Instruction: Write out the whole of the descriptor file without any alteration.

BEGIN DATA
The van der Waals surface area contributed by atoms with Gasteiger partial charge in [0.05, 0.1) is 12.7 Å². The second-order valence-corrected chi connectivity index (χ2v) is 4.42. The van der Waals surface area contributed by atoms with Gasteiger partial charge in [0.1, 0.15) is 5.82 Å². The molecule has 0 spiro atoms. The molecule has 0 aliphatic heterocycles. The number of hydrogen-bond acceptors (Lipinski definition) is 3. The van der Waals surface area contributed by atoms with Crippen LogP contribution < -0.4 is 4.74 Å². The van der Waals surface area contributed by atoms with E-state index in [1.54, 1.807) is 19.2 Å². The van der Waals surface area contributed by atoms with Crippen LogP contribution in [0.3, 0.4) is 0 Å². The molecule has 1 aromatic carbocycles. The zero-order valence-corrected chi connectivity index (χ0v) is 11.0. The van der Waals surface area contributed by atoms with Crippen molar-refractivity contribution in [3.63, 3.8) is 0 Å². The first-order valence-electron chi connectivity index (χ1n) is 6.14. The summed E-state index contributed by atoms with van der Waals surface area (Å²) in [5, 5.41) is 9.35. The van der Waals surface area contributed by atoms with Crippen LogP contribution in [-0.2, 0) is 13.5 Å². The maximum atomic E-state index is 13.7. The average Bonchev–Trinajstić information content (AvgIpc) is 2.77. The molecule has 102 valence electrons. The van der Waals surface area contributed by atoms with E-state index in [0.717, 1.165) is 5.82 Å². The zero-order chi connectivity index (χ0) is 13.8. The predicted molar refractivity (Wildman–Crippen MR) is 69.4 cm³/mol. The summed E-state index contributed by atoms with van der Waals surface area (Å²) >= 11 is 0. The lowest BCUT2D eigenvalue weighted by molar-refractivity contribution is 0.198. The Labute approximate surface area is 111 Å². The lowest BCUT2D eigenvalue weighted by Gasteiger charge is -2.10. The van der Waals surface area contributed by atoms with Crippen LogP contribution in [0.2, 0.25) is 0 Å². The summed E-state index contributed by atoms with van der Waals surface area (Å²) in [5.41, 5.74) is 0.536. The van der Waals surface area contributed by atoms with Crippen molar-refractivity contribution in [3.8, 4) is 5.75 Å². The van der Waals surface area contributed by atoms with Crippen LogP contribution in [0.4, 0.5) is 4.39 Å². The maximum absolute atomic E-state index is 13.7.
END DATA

The van der Waals surface area contributed by atoms with Gasteiger partial charge in [0.05, 0.1) is 12.7 Å². The second-order valence-corrected chi connectivity index (χ2v) is 4.42. The van der Waals surface area contributed by atoms with Gasteiger partial charge in [0.1, 0.15) is 5.82 Å². The molecule has 0 spiro atoms. The molecule has 0 aliphatic heterocycles. The number of hydrogen-bond acceptors (Lipinski definition) is 3. The van der Waals surface area contributed by atoms with Crippen LogP contribution < -0.4 is 4.74 Å². The van der Waals surface area contributed by atoms with E-state index in [1.54, 1.807) is 19.2 Å². The van der Waals surface area contributed by atoms with Crippen LogP contribution in [0.3, 0.4) is 0 Å². The molecule has 1 aromatic carbocycles. The zero-order valence-corrected chi connectivity index (χ0v) is 11.0. The van der Waals surface area contributed by atoms with Crippen molar-refractivity contribution in [3.63, 3.8) is 0 Å². The first-order valence-electron chi connectivity index (χ1n) is 6.14. The summed E-state index contributed by atoms with van der Waals surface area (Å²) in [5, 5.41) is 9.35. The van der Waals surface area contributed by atoms with Crippen LogP contribution in [-0.2, 0) is 13.5 Å². The maximum atomic E-state index is 13.7. The average Bonchev–Trinajstić information content (AvgIpc) is 2.77. The molecule has 102 valence electrons. The van der Waals surface area contributed by atoms with E-state index in [0.717, 1.165) is 5.82 Å². The zero-order chi connectivity index (χ0) is 13.8. The predicted molar refractivity (Wildman–Crippen MR) is 69.4 cm³/mol. The summed E-state index contributed by atoms with van der Waals surface area (Å²) >= 11 is 0. The lowest BCUT2D eigenvalue weighted by molar-refractivity contribution is 0.198. The Labute approximate surface area is 111 Å². The lowest BCUT2D eigenvalue weighted by Gasteiger charge is -2.10. The van der Waals surface area contributed by atoms with Crippen LogP contribution in [0.2, 0.25) is 0 Å². The summed E-state index contributed by atoms with van der Waals surface area (Å²) in [5.41, 5.74) is 0.536. The van der Waals surface area contributed by atoms with Crippen molar-refractivity contribution in [3.8, 4) is 5.75 Å². The van der Waals surface area contributed by atoms with Crippen LogP contribution in [0.4, 0.5) is 4.39 Å². The maximum absolute atomic E-state index is 13.7.